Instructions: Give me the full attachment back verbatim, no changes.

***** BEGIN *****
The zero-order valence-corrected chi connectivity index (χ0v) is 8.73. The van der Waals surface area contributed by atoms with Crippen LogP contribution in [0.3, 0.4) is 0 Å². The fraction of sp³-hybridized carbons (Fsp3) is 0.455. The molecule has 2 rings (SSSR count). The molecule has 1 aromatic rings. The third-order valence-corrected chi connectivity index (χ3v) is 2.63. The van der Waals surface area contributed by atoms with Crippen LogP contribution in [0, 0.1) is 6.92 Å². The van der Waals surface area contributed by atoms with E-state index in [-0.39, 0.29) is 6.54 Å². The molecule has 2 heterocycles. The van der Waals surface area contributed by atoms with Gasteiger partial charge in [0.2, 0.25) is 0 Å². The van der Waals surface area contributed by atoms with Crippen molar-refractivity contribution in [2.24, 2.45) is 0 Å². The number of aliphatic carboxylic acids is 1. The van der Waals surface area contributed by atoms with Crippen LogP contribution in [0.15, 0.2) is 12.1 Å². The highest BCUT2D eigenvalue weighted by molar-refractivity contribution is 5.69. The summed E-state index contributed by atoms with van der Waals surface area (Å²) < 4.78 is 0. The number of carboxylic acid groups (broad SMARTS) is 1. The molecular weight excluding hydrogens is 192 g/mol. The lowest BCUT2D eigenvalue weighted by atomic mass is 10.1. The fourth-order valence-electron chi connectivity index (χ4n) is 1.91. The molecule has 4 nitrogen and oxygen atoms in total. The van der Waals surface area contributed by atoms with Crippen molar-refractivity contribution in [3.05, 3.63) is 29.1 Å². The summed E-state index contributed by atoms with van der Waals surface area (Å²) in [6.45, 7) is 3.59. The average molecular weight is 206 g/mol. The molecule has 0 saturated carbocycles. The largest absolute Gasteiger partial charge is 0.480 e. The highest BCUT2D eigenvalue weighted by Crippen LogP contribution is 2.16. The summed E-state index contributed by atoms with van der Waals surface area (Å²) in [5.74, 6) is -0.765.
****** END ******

The zero-order valence-corrected chi connectivity index (χ0v) is 8.73. The van der Waals surface area contributed by atoms with Crippen LogP contribution in [0.3, 0.4) is 0 Å². The fraction of sp³-hybridized carbons (Fsp3) is 0.455. The molecule has 2 rings (SSSR count). The molecule has 1 aromatic rings. The third-order valence-corrected chi connectivity index (χ3v) is 2.63. The van der Waals surface area contributed by atoms with Crippen LogP contribution in [0, 0.1) is 6.92 Å². The van der Waals surface area contributed by atoms with E-state index in [-0.39, 0.29) is 6.54 Å². The molecule has 2 heterocycles. The van der Waals surface area contributed by atoms with Gasteiger partial charge in [0.2, 0.25) is 0 Å². The van der Waals surface area contributed by atoms with Crippen molar-refractivity contribution in [2.24, 2.45) is 0 Å². The number of aliphatic carboxylic acids is 1. The van der Waals surface area contributed by atoms with Crippen LogP contribution in [0.15, 0.2) is 12.1 Å². The highest BCUT2D eigenvalue weighted by molar-refractivity contribution is 5.69. The summed E-state index contributed by atoms with van der Waals surface area (Å²) < 4.78 is 0. The number of carboxylic acid groups (broad SMARTS) is 1. The molecular weight excluding hydrogens is 192 g/mol. The lowest BCUT2D eigenvalue weighted by atomic mass is 10.1. The fourth-order valence-electron chi connectivity index (χ4n) is 1.91. The molecule has 4 nitrogen and oxygen atoms in total. The van der Waals surface area contributed by atoms with Crippen molar-refractivity contribution in [3.05, 3.63) is 29.1 Å². The summed E-state index contributed by atoms with van der Waals surface area (Å²) in [6.45, 7) is 3.59. The average molecular weight is 206 g/mol. The molecule has 0 saturated carbocycles. The largest absolute Gasteiger partial charge is 0.480 e. The highest BCUT2D eigenvalue weighted by Crippen LogP contribution is 2.16. The summed E-state index contributed by atoms with van der Waals surface area (Å²) in [5.74, 6) is -0.765.